How to Become a Master Gardener

Three Parts:Researching, Applying to, and Joining a ProgramCompleting the Master Gardener ProgramContinuing Your Service as a Master Gardener

In 1978, the Extension Master Gardener (EMG) program, which trained volunteers to provide their local communities with horticultural education and gardening assistance, was established in Washington state. As the program spread throughout the United States, it become internationally acclaimed. Today, EMG programs continue to equip volunteers to serve their local communities as gardeners, educators, and leaders.[1]

Part 1
Researching, Applying to, and Joining a Program

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    Find a certified Extension Master Gardener (EMG) program near you. Almost every state within the continental U.S. has an Extension Master Gardener program. Each program is tailored to educate and train future master gardeners about their region’s climate and vegetation. You can find a complete list of programs here.
    • Every EMG program is operated by a state land-grant university or that university’s Cooperative Extension Program.
    • If you can not find an EMG near you, there are several other master gardener programs throughout Canada and the United States that are not officially affiliated the the EMG program.[2]
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    Request additional information about the program. Every EMG program has slightly different costs, curriculums, procedures, and requirements. As a result, once you have selected a program, it is always a good idea to contact the program’s representative. Ask the representative to provide you with more specific information about the program.
    • Each program’s website should list a contact person and their email address, a phone number for the program’s office, and or a building address. Use this information to contact the EMG program that interests you.
    • You can also find contact information for several of the programs’ representatives here.[3]
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    Apply to the program. The EMG program does not have a universal application or deadline for applications. Most applications may be downloaded or printed from an EMG program’s website. If you do not have access to the internet, visit your program’s main office and request an application. The application deadline will either be posted online, listed on the application itself, or at the EMG program’s office.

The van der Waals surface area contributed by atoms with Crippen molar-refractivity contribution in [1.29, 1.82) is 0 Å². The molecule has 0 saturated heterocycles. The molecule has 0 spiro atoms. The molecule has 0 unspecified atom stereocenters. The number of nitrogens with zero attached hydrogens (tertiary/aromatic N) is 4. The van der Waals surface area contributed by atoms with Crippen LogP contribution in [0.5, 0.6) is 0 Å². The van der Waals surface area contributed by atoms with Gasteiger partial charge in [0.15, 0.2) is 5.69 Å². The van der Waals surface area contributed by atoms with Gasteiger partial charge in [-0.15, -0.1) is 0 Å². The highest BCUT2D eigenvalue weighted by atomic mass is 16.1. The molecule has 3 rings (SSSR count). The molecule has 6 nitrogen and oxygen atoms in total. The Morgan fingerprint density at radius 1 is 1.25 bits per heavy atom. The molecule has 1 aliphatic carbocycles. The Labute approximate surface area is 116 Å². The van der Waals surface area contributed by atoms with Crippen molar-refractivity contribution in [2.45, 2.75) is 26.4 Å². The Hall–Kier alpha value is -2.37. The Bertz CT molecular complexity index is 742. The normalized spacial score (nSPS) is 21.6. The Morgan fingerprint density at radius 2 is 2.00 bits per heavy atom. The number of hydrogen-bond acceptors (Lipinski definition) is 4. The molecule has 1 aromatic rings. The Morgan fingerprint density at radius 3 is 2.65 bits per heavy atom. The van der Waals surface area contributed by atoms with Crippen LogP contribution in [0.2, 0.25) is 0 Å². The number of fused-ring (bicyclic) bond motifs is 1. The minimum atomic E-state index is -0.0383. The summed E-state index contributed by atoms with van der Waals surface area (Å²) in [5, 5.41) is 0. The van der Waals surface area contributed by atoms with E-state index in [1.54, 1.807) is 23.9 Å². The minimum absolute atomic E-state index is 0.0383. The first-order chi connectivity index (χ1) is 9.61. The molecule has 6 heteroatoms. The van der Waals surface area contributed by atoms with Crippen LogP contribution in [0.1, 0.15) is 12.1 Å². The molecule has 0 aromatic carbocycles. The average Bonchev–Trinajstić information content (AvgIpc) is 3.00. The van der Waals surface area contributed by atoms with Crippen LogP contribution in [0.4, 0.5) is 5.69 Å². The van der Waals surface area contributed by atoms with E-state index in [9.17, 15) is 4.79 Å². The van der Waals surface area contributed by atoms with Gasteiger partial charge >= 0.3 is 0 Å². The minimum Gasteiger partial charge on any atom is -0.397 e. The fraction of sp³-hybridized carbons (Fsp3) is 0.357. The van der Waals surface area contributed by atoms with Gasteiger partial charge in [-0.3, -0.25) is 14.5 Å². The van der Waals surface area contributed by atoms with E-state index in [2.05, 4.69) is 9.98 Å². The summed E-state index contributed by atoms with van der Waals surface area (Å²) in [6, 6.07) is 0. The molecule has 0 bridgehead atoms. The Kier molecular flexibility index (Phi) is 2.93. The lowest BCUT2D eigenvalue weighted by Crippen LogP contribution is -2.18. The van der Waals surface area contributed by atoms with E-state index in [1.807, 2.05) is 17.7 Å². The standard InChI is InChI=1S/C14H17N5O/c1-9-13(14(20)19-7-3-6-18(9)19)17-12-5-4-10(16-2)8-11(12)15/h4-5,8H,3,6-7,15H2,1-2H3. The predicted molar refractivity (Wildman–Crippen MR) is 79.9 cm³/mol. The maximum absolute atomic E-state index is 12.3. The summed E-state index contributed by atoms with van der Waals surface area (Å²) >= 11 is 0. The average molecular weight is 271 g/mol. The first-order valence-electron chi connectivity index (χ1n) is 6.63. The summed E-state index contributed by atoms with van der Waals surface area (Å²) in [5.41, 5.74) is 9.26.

• On the application, you will have to provide general information about yourself.
    • You may be required to provide one or more references.
    • You may also have to answer a series of open-ended questions. These may include: “Why are you interested in becoming a Master Gardener?”; “Do you have prior volunteer experience?”; or “How much prior gardening experience do you have?”[4]
    • Acceptance into EMG programs are not based on prior gardening knowledge or experience. The only requirements are a sincere interest in learning about horticulture and a passion for teaching others about gardening. Use the short answer portion of the application to showcase your great interest in expanding your knowledge and sharing this information with others.[5]
    • Proof read your application before you submit it.
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    Receive acceptance into the program. If you are accepted into the program, the staff at your local EMG program will contact you. Your acceptance packet will likely include additional instructions and information about the program. You may also be required to fill out additional paperwork and or pay the enrollment fee.[6]
    • Class sizes vary greatly. Programs that meet in university cities and urban centers have the ability and resources to accept larger classes. Satellite programs that meet in rural counties or small towns must accept smaller class sizes. For example, while the program out of Texas' Dallas County boasts an average class size of 54 students each year, the EMG program operating out of the state's Grayson County must have at least 10 students per class to even run. Contact your local extension office for additional information on class size and retention rates.[7]
    • Once you are accepted into the program, inquire about need-based scholarships.[8]